Hartnell College
Hartnell College Main Campus in Salinas (Contributed)

CENTRAL COAST — More than $1.4 million in four separate grants have been secured for students at California State University Monterey Bay, Monterey Peninsula College and Hartnell College through the Upward Bound program.

“Leveling the playing field through federal grants is crucial to creating opportunities for prospective and current low-income students,” said Rep. Jimmy Panetta, who announced the grants. “As an alumnus of Monterey Peninsula College, I know how post-secondary education serves as a bridge to further education and career advancement for all types of students. These grants will allow CSUMB, MPC and Hartnell to advance their goals of educating a diverse workforce who will contribute to our communities along the Central Coast.”

The U.S. Department of Education grants will support community college students from low-income families and families in which neither parent holds a bachelor’s degree in preparing for college. The Upward Bound program aims to bolster student efforts to complete secondary education and graduate from post-secondary institutions.

“This grant funding will be life-changing for hundreds of families within the Hartnell College district,” said Erica Padilla-Chavez, Hartnell College board president. “The Upward Bound program at Hartnell has guided and inspired hundreds of students to pursue a college education, and now we know those efforts will not only continue, but also expand into Rancho San Juan High School in Salinas.”

The four Upward Bound grant totals were $366,431 and $297,601 for CSUMB; $462,416 for Monterey Peninsula College; and $297,601 for Hartnell College.

“It is a pleasure to get the opportunity to continue to serve our community with the two Upward Bound grants that we were awarded,” said Kim Barber, CSUMB director of pre-college programs. “During this vital time where education has been impacted due to the pandemic, it is even more important to have programs such as these to help our students overcome obstacles and challenges to succeed. Education is still a powerful weapon against poverty and is a vehicle for a better life for all.”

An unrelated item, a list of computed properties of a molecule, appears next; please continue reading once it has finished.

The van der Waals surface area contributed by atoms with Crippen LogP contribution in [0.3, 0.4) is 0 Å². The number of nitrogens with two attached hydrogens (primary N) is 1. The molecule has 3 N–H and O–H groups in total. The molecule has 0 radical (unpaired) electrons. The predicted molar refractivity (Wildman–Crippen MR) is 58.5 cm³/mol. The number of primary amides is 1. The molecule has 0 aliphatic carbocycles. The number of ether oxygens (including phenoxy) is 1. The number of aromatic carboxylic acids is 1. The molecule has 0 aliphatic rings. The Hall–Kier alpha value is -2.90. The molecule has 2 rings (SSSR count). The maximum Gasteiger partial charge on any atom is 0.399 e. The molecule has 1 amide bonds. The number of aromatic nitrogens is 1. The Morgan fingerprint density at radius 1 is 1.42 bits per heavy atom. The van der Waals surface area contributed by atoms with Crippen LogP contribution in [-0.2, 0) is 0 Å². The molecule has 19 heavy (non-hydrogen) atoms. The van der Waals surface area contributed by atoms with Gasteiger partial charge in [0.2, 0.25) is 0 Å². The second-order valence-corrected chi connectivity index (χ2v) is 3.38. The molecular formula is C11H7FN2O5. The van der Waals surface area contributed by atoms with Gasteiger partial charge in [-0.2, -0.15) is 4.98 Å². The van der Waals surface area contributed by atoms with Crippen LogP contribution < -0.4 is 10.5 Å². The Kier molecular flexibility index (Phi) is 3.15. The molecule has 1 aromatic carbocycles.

Rebecca Michael, Monterey Peninsula College vice president of advancement, added, “We are so pleased to be able to continue helping first-generation and low-income high school students prepare for college through MPC’s Upward Bound program. For over 30 years, these federal grant dollars have allowed us to provide academic assistance, educational advising and career guidance to more than 90 Monterey Peninsula Unified School District students each year. With a proven track record of improving academic performance and high school completion rates, the vast majority of MPC’s Upward Bound participants successfully enroll at a college or university immediately following high school.”

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A staff member wrote, edited or posted this article, which may include information provided by one or more third parties.


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